Friday, March 7, 2014
When conservative pollster Scott Rasmussen spoke in Maine last week, he didn’t just talk about his polling numbers, but his analysis of everything from voters’ opinions about health care reform to the long-term future of Sens. Olympia Snowe and Susan Collins.
For Rasmussen, a professional speaker who has written books about the Tea Party and privatizing Social Security, polling is just the first step. He uses the numbers from his surveys to support or criticize specific political ideas or policy positions as a pundit.
These kinds of statistics-backed political arguments have become common in our country’s public discussion of elections and government policy. Unfortunately, the public’s understanding about where these numbers come from and their potential biases hasn’t kept pace.
Polling expert Nate Silver recently found Rasmussen’s pre-election polls to be some of the most inaccurate and biased of any pollster. He also cited significant issues with Rasmussen’s method of polling and an unwillingness to fully disclose how they conduct his surveys. Maine’s in-state pollsters are more forthcoming than Rasmussen.
In fact, every one of the pollsters that released public polls during the recent electionhas agreed to follow the American Association of Public Opinion Research or the National Council on Public Polls’ standards for disclosure.
Most were happy to go beyond those standards. Principals at Critical Insights, Pan Atlantic SMS and the Maine Center for Public Opinion all were willing to provide detailed explanations of their methods and practices. Pan Atlantic and MECPO both also indicated that they would be willing to provide raw data (the actual recorded responses from participants) for future polls.
(The Maine People’s Resource Center, an organization I work for, also conducted a pre-election poll and already has published the raw data from that survey along with a complete accounting of its methodology.)
It makes sense for pollsters to release raw data, according to Curtis Mildner, president of Market Decisions, a Maine-based research company that does public opinion research but doesn’t conduct political polls.
“I don’t see why it isn’t done that way. Releasing both weighted and unweighted data is simple to do and it makes things much more clear.”
Why is this agreement to pursue transparency important?
Because it means that Maine journalists, political professionals and others who have questions about where numbers come from will get meaningful answers. It also means that we can better assess the accuracy of Maine pollsters.
An open letter released recently by a group of national pollsters urged the media to judge the effectiveness of pollsters not just by how close the last poll came to the results of the election, but also by the professionalism and transparency of the entire operation.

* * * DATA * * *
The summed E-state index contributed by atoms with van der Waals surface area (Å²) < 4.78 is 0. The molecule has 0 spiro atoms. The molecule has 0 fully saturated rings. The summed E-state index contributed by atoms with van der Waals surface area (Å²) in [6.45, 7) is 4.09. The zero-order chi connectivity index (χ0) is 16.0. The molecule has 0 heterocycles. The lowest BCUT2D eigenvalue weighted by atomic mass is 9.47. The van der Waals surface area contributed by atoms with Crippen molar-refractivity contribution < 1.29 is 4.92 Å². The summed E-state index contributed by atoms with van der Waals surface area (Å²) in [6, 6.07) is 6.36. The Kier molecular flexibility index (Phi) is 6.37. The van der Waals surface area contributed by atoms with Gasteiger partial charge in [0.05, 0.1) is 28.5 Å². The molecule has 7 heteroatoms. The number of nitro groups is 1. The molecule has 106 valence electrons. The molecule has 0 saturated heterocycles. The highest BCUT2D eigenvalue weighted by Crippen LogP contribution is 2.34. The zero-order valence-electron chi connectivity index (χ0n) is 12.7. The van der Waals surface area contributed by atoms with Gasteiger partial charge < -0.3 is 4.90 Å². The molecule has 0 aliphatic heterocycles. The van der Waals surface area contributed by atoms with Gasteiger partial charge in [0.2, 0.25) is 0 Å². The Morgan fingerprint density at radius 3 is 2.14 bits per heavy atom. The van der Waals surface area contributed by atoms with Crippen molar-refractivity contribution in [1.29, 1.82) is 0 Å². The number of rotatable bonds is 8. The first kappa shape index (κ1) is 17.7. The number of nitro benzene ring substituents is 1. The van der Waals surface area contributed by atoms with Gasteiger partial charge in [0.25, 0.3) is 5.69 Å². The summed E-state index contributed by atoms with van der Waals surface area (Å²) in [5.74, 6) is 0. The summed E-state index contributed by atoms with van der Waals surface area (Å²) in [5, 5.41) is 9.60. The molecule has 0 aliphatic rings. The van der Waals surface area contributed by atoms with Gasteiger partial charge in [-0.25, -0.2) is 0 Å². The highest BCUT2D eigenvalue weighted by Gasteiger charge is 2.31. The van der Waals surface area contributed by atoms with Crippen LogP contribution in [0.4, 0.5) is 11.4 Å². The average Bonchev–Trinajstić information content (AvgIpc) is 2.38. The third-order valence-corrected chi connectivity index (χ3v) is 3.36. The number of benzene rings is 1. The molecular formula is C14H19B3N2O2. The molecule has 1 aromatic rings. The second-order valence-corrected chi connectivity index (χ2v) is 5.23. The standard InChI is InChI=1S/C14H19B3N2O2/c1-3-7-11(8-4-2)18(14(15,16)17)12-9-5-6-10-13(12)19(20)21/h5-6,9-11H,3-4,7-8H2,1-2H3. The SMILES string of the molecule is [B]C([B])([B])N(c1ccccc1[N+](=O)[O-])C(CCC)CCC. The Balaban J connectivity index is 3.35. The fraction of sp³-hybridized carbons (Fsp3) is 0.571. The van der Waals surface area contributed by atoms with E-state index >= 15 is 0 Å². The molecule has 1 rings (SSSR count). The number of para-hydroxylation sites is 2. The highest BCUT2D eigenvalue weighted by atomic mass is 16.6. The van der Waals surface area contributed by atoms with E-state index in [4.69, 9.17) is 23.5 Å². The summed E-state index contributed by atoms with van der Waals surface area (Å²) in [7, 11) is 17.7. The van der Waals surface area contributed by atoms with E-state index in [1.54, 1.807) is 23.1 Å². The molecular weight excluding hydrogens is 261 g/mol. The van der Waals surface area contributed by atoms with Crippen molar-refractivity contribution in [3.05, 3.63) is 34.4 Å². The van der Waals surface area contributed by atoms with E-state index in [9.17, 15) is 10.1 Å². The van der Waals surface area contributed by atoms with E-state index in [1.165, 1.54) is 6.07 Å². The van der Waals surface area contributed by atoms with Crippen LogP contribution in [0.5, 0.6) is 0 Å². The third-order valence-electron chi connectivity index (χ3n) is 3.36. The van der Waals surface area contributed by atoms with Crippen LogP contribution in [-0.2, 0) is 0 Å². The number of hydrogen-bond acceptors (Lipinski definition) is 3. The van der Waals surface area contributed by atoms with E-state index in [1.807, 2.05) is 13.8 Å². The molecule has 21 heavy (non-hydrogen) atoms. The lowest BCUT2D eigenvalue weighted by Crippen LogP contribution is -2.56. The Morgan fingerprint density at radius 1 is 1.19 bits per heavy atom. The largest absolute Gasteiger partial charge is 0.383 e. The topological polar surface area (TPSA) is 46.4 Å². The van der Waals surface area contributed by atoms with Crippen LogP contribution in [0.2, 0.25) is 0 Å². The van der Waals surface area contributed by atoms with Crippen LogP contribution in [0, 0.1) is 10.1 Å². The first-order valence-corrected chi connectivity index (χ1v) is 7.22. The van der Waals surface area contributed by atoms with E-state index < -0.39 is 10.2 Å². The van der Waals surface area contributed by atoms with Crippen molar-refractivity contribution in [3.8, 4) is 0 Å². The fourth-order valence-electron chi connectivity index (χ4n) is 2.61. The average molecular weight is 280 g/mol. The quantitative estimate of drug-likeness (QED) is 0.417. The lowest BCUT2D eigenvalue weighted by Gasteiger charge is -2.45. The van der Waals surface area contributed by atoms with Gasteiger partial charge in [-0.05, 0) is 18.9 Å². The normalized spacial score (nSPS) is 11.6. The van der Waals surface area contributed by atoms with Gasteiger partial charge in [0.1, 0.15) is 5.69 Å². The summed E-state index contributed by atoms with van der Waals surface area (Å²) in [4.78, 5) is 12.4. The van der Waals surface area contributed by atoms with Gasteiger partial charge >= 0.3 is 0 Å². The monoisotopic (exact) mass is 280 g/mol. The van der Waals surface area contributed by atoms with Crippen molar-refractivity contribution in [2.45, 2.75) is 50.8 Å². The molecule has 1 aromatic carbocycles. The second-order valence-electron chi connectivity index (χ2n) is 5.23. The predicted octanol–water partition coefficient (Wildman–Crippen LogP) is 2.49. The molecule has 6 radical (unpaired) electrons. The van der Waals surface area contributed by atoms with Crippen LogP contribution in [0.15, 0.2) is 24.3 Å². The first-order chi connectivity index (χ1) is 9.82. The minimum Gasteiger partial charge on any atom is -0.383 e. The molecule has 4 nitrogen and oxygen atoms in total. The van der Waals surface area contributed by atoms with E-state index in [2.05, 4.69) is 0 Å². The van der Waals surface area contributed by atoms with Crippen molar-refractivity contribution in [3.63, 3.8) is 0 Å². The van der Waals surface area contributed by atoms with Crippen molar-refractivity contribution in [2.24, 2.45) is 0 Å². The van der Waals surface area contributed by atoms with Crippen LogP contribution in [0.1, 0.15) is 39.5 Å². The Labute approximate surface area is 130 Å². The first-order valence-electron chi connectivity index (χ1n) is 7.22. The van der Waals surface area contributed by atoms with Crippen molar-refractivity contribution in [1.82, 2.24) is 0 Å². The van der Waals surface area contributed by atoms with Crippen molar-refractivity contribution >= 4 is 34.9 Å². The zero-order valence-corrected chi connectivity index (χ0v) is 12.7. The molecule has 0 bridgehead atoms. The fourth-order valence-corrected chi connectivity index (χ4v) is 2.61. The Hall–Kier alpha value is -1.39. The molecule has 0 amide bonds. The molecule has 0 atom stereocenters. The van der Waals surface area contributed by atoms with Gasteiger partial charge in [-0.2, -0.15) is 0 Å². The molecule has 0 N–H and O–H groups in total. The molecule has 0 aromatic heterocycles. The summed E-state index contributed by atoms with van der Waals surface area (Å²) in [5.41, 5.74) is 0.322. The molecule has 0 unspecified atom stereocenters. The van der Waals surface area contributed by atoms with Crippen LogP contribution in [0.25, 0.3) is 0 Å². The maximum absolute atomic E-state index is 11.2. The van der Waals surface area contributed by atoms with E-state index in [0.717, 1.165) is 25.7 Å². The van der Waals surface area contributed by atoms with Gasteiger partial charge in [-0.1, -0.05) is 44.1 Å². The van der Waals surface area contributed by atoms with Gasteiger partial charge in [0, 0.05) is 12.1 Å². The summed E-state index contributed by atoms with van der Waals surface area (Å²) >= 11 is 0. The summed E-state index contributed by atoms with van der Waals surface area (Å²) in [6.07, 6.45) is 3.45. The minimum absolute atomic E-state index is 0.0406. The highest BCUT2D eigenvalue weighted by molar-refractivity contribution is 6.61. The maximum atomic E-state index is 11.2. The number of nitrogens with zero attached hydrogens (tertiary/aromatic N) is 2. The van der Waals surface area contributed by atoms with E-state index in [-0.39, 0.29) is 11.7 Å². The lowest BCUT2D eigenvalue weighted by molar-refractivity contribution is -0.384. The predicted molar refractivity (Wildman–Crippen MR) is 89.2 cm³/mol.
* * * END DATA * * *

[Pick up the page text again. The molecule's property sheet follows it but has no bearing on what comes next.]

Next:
A good example of this in Maine is the case of Pan Atlantic SMS, the pollster that was closest to predicting the actual results of the governor’s race and the 1st District congressional race.
Pan Atlantic can certainly brag about its numbers, but perhaps not its methods. It choose to shape (by choosing who to call) and weight (by altering after the fact) its results based on the party registration of the respondents until they fit the current registration of Maine voters, as provided by the Bureau of Elections.
There are two problems with this. First, stated party affiliation changes over time. As the editor-in-chief of the Gallup Poll put it, “There is no reliable measure of the distribution of party identification within the population.”
Second, even among pollsters that do weight by party, the goal is always to predict who will vote. It’s very unlikely that the same proportions of people will turn out to vote as registered for each of Maine’s political parties. This year, for instance, it’s likely that Republicans were more enthused and turned out at a higher rate than Democrats.
One can easily find similar potential problems with the methods of other pollsters, but without transparency and disclosure, we’ll never know about them.
In the future, here are the basic questions that journalists and political junkies should expect Maine pollsters to answer when they release a poll:
• Who sponsored the survey and who made the calls.
• The wording and order of the questions.
• The population studied and how it was sampled.
• The sample size and margin of error.
• A detailed description of any weighting procedures used.
• The method and times that the survey was taken.
If you don’t see these, at a minimum, then don’t trust the poll, or the pollster.
Mike Tipping is a political junkie. He writes the Tipping Point blog on Maine politics at DownEast.com, his own blog at MainePolitics.net and works for the Maine People’s Alliance and the Maine People’s Resource Center. He’s @miketipping on Twitter.